The Unofficial Hammer of the Year?


This season was always going to be short-lived for Gary O’Neil. Due to an awful injury that he picked up against Aston Villa, During the run in of a less than inspiring season under blinded management of Avram Grant, saw the midfielder’s career hang in the balance and leave the fans wondering if we were going to have another Dean Ashton situation on our hands. Told that it would be 50/50 chance that he would play for West Ham, or football again for that matter, must have left O’Neil in a desperately depressed situation. Though as any pro of his stature would, left him driven to come back and play football again and this drive saw him make a steady recovery.

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After 11 months, he was back and was getting his rhythm of football again. Which was obviously great news for Gary on a personal level. We as fans thought that it would be a recovery, which included a lot of bench squatting, and possibly a loan move to get first team football, as he had to compete in a battle for a place with Henri Lansbury, Jack Collison and James Tomkins who was filling in that central midfield role around February and March. Even more competition when Mark Noble, who was in imperious form, takes one of those two Middle of the park roles.

On the 24th March, Gary was given his first start up in Burnley. His contribution started to become invaluable, with a goal against Peterborough, which at the time kept us in touching distance of Reading with a pending fixture against the Royals. From that loss at Upton Park, the silver lining of the game was that Gary looked back to his best.

His role in the team became one of supporting the anchorman role of Noble’s. The role allowed Mark to play free and fluid football, spraying the ball in all directions feeding attacks and plotting the ball to the wide areas of Taylor and Vaz Te’s runs.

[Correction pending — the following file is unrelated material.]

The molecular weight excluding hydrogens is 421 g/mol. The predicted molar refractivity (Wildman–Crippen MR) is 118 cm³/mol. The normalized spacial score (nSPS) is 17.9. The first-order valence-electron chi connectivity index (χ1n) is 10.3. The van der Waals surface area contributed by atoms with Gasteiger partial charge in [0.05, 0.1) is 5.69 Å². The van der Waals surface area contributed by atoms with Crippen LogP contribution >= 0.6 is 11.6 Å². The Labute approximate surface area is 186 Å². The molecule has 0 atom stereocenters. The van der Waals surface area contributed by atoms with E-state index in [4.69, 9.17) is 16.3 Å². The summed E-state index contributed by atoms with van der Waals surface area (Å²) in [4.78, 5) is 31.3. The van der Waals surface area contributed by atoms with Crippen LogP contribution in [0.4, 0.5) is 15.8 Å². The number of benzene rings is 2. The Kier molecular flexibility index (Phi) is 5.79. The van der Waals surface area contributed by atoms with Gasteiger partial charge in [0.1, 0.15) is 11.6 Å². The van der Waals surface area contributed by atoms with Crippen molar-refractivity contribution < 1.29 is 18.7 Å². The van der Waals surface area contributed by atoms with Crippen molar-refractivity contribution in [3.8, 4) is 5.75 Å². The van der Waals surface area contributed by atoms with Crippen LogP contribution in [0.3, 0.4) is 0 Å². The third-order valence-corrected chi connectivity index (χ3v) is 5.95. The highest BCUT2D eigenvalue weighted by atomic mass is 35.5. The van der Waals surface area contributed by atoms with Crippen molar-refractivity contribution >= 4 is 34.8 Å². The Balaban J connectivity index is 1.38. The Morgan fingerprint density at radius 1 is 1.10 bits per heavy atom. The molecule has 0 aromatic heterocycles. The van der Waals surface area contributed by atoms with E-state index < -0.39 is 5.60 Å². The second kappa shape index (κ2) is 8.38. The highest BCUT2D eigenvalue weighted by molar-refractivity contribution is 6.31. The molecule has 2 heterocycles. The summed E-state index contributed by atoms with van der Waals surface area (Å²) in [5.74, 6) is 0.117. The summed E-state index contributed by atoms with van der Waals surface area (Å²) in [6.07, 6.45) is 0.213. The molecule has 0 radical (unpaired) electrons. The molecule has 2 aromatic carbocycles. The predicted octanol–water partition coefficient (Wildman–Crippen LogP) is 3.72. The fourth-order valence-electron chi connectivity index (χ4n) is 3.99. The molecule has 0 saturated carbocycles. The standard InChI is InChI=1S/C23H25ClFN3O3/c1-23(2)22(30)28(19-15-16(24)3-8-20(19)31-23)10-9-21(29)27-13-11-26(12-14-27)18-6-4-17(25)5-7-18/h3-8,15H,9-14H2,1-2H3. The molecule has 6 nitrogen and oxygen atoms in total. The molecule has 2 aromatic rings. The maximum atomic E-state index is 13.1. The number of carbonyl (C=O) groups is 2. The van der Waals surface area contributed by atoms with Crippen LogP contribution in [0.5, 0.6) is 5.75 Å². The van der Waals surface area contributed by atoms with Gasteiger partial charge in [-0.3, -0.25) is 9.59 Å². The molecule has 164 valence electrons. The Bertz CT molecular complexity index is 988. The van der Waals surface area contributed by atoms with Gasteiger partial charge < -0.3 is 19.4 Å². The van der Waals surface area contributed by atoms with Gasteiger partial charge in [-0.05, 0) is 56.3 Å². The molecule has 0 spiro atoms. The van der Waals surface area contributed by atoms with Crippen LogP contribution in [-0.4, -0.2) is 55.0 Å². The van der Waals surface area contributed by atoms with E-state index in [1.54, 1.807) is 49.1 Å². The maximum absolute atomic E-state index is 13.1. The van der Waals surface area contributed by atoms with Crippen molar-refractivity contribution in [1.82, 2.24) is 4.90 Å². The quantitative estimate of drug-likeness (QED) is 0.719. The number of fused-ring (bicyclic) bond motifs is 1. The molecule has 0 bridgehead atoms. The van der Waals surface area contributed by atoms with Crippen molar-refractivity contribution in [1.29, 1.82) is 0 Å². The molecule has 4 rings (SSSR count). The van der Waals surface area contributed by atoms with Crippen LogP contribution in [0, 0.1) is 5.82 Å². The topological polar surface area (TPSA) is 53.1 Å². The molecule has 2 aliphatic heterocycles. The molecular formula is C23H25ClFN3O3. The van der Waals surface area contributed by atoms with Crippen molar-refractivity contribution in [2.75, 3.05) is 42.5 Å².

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This made Noble Hammer of the year, but what let him have that contribution to the team was O’Neil’s supporting role behind him, so that he could play with the freedom though having that security of O’Neil clearing up behind him, almost Parker-esque.

So for this reason, was Gary O’Neil our unofficial Hammer of the year?

Probably not, even though his contribution to the team was invaluable, he wasn’t great in the Play-off Final and went missing when some sharp counter attacks lead by Ince and Phillips came on. Also the fact that his season was short-lived makes it hard to value his performances above some of the likes of Tomkins, Nolan and Green.

Still his performances in the run in may make him a valuable player in the Premier League, even if Allardyce sees a stronger fit in that position. As a utility player he would definitely be a key asset in any team.

Written by Bud Hedges

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1 comment

  • The Cat says:

    Hammer of the Year as you suggested might be pushing it…. BUT, I congratulate you for posting such praise for Gary O’Neil….Well deserved. He made more of an impact than I would EVER have given him credit for. Never have I known any player come back from a career threatening injury and long enforced lay off to have such an impact and play such an important part, without picking up a secondary sympathy injury again.
    Gary O’Neil is the sort of team player EVERY team needs. Well done and good luck this coming season.

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